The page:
Study Strengths / Weaknesses:

This study had several strengths, including strong adherence to protocol and no large between group differences in co-intervention use. One of the other design strengths was the use of a qualitative component to determine what is most important to patients in terms of outcomes and their clinical interactions. This is a unique feature of this study and one that this research group is known for.

Study weaknesses include the absence of a home exercise and advice with spinal manipulation group, or a spinal manipulation alone group. The addition of these two treatment arms would have added to the value of this study. In addition, there were issues with subject blinding to group allocation – this is virtually unavoidable in this type of study. Finally, between group differences were noted after randomization in patient age, and symptom duration and frequency, although this was accounted for during data analysis.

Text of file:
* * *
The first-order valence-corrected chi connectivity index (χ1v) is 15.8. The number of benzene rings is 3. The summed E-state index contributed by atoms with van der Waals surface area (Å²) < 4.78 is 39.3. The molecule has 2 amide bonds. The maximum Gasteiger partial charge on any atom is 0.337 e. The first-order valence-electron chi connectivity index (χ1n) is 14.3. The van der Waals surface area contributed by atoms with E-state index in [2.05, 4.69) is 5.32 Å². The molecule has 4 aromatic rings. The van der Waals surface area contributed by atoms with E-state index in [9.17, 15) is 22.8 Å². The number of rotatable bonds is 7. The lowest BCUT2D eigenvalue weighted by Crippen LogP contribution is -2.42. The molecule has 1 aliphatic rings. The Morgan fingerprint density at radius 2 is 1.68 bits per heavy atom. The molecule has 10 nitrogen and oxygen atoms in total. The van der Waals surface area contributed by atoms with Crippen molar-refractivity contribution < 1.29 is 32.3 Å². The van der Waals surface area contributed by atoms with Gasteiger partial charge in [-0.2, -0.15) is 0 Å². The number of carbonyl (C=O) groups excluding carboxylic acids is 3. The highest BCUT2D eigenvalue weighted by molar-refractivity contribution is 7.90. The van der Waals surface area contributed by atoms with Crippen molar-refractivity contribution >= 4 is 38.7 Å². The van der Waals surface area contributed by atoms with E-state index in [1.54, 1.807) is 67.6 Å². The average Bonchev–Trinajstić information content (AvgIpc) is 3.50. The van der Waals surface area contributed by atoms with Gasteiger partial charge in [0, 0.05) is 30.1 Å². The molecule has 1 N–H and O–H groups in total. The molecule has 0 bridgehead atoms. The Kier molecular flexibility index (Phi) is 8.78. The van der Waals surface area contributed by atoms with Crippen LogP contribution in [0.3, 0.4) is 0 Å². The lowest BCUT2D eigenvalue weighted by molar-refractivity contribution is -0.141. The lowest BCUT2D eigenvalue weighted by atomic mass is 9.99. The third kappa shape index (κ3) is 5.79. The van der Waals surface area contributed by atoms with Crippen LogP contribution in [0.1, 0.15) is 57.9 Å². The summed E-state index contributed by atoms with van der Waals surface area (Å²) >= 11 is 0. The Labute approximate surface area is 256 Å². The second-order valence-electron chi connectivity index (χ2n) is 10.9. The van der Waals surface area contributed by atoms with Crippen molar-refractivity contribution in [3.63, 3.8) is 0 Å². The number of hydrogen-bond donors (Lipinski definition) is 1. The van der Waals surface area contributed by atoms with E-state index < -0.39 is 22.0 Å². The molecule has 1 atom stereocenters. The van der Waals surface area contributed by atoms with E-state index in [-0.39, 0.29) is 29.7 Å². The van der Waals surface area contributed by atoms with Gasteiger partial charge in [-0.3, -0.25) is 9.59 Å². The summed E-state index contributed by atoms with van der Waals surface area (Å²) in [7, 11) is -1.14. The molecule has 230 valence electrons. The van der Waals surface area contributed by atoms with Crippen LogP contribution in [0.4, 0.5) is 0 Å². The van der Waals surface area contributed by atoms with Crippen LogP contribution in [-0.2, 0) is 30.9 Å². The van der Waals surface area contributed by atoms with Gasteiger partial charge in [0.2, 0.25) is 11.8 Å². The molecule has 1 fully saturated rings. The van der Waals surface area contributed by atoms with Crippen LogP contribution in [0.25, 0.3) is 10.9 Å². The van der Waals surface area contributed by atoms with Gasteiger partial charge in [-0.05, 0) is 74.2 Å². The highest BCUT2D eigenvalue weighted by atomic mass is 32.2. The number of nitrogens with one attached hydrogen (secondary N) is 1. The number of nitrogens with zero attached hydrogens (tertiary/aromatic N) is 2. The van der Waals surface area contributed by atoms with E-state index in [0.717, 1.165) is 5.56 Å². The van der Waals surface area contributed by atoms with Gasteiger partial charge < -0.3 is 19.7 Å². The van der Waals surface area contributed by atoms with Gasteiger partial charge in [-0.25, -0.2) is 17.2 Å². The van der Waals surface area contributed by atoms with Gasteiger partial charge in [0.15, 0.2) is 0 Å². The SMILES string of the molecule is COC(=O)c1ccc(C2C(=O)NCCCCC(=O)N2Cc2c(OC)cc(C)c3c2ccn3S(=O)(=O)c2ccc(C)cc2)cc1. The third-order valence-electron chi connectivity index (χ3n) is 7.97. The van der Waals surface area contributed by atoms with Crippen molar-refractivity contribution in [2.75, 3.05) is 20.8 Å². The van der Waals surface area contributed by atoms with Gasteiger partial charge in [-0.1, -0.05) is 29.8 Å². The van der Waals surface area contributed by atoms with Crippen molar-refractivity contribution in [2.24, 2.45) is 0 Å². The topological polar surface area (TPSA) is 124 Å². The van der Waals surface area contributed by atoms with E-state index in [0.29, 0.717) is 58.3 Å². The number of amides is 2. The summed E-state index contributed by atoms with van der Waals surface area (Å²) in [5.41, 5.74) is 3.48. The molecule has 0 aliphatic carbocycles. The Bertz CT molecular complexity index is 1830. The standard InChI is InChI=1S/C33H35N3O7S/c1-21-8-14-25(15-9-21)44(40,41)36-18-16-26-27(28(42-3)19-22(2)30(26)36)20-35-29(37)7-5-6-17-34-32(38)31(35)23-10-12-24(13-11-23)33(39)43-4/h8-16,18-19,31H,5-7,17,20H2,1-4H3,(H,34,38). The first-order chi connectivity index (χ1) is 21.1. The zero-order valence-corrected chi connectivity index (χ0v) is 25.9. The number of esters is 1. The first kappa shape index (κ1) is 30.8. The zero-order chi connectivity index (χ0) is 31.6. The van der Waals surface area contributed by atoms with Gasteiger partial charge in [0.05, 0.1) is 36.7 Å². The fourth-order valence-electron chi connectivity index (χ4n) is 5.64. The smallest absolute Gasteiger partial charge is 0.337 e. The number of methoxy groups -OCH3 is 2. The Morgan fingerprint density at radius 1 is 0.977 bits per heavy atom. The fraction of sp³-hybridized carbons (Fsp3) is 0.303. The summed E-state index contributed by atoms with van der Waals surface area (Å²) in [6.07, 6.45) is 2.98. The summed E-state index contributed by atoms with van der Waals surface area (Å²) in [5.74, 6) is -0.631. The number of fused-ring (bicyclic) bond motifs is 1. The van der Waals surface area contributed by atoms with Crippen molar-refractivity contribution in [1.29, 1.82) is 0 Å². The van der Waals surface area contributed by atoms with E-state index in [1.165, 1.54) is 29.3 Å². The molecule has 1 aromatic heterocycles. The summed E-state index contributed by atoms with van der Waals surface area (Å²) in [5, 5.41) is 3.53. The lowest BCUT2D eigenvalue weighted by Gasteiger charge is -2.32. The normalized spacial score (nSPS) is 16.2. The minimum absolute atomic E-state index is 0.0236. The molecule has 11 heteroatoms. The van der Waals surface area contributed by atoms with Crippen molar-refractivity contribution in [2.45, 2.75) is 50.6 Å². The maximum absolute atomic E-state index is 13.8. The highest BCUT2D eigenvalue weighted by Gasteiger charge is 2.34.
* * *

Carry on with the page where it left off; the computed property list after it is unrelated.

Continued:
Additional References:

  1. Hurwitz EL, Carragee EJ, van der Velde, et al. Treatment of neck pain: noninvasive interventions: results of the Bond and Joint Decade 2000-2010 Task Force on Neck Pain and Its Associated Disorders. Spine 2008; 33(4 Suppl): S123-S152.
  2. Miller J et al. Manual therapy and exercise for neck pain: A systematic review. Man Ther 2010; 1-21.